Like many other popular attractions in Orlando, the Casey Anthony trial requires tickets. Hundreds of people show up each day to watch the murder case unfold. But only those who arrive well before 8 a.m. and wait in June swelter can get a pass allowing them into the soaring, chilly top-floor courtroom where Anthony is trying to avoid the death penalty.
Anthony is accused of murdering her 2-year-old, Caylee, in 2008. In December of that year, investigators found parts of the girl’s duct-taped corpse near Anthony’s parents’ home. Bugs and vegetation had colonized the remains, which had been dumped roughly six months earlier. The sheer horror at the act and the idea that a mother committed it catapulted the case from local live-at-5 sideshow to tabloid sensation to national preoccupation. The case is being followed by millions on live-stream video feeds and constant cable-news reports. In the past few days, the Washington Post and the Miami Herald have become the latest major outlets to begin offering live streams of the case. CNN and NBC air so much coverage of the trial that the networks each decided to erect a two-story, air-conditioned structure in a lot across from the courthouse. The broadcast village around the court often grows to hundreds of media vehicles.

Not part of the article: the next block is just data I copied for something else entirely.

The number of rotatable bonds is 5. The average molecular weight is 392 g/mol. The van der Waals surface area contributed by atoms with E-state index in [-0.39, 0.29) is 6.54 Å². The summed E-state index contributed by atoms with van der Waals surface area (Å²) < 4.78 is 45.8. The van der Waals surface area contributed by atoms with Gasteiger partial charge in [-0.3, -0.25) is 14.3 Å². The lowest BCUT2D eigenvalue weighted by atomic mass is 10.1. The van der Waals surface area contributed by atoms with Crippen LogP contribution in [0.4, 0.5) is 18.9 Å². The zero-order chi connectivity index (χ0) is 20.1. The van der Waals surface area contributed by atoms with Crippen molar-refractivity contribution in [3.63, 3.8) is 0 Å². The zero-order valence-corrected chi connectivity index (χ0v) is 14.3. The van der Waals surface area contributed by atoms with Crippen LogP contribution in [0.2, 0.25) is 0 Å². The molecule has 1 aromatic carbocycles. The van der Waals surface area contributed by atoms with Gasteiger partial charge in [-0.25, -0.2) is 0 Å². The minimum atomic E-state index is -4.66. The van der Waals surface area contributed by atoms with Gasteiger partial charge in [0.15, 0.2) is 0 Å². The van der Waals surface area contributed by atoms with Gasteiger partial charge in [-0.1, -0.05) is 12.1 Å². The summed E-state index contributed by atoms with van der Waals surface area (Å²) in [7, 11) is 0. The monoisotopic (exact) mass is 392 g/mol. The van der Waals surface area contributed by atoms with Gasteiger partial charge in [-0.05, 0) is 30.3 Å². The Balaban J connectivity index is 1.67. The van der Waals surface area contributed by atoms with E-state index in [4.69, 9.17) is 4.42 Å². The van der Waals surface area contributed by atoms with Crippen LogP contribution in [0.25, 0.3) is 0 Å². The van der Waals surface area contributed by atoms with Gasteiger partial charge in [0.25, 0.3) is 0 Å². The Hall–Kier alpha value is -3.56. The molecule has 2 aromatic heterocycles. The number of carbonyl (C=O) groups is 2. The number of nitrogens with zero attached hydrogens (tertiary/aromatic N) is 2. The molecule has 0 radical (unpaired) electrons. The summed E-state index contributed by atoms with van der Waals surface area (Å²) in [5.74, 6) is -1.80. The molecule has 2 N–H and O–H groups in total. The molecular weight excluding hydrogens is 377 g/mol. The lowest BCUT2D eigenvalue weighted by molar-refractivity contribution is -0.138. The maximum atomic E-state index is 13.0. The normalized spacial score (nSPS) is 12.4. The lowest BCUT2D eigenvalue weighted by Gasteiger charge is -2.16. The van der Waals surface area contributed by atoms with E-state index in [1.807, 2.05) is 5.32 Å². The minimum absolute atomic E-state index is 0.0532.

And yet they are relative latecomers to what is the first major murder trial of the social-media age. The first public mention of the case appeared on MySpace on July 3, 2008, when Cindy Anthony, Casey’s mother, posted a distraught message saying her daughter had stolen “lots of money” and wasn’t allowing her to see her granddaughter.
Today, the latest and most reliable news of the trial comes from a Twitter account, NinthCircuitFL. That’s the feed managed by the 9th Judicial Circuit Court, which has some 400 reporter-blogger followers.